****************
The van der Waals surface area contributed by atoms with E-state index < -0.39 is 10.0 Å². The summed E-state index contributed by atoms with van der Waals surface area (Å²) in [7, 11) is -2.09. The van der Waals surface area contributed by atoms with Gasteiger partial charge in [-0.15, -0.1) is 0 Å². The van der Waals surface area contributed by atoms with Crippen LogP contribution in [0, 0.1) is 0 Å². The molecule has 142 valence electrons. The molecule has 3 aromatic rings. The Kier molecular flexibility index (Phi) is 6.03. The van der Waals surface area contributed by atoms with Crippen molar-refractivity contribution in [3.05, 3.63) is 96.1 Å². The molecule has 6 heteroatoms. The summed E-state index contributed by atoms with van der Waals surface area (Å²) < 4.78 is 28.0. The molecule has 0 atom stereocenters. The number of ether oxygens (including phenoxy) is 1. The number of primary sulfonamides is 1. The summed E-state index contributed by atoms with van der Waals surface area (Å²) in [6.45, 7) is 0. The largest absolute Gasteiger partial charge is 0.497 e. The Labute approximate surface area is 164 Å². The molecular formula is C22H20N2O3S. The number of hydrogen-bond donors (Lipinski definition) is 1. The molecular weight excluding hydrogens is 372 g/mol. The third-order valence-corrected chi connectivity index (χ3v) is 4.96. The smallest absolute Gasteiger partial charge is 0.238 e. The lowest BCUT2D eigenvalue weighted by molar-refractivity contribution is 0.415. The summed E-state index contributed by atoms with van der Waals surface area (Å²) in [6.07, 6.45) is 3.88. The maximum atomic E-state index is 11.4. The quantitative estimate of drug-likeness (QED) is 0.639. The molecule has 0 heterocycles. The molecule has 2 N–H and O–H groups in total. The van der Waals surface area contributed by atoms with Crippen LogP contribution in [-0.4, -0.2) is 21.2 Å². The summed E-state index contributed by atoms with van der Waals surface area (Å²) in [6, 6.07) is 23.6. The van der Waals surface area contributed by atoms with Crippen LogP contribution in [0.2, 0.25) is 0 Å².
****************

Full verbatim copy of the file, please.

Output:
The van der Waals surface area contributed by atoms with E-state index < -0.39 is 10.0 Å². The summed E-state index contributed by atoms with van der Waals surface area (Å²) in [7, 11) is -2.09. The van der Waals surface area contributed by atoms with Gasteiger partial charge in [-0.15, -0.1) is 0 Å². The van der Waals surface area contributed by atoms with Crippen LogP contribution in [0, 0.1) is 0 Å². The molecule has 142 valence electrons. The molecule has 3 aromatic rings. The Kier molecular flexibility index (Phi) is 6.03. The van der Waals surface area contributed by atoms with Crippen molar-refractivity contribution in [3.05, 3.63) is 96.1 Å². The molecule has 6 heteroatoms. The summed E-state index contributed by atoms with van der Waals surface area (Å²) < 4.78 is 28.0. The molecule has 0 atom stereocenters. The number of ether oxygens (including phenoxy) is 1. The number of primary sulfonamides is 1. The summed E-state index contributed by atoms with van der Waals surface area (Å²) in [6.45, 7) is 0. The largest absolute Gasteiger partial charge is 0.497 e. The Labute approximate surface area is 164 Å². The molecular formula is C22H20N2O3S. The number of hydrogen-bond donors (Lipinski definition) is 1. The molecular weight excluding hydrogens is 372 g/mol. The third-order valence-corrected chi connectivity index (χ3v) is 4.96. The smallest absolute Gasteiger partial charge is 0.238 e. The lowest BCUT2D eigenvalue weighted by molar-refractivity contribution is 0.415. The summed E-state index contributed by atoms with van der Waals surface area (Å²) in [6.07, 6.45) is 3.88. The maximum atomic E-state index is 11.4. The quantitative estimate of drug-likeness (QED) is 0.639. The molecule has 0 heterocycles. The molecule has 2 N–H and O–H groups in total. The van der Waals surface area contributed by atoms with Crippen LogP contribution in [-0.4, -0.2) is 21.2 Å². The summed E-state index contributed by atoms with van der Waals surface area (Å²) in [6, 6.07) is 23.6. The van der Waals surface area contributed by atoms with Crippen LogP contribution in [0.2, 0.25) is 0 Å².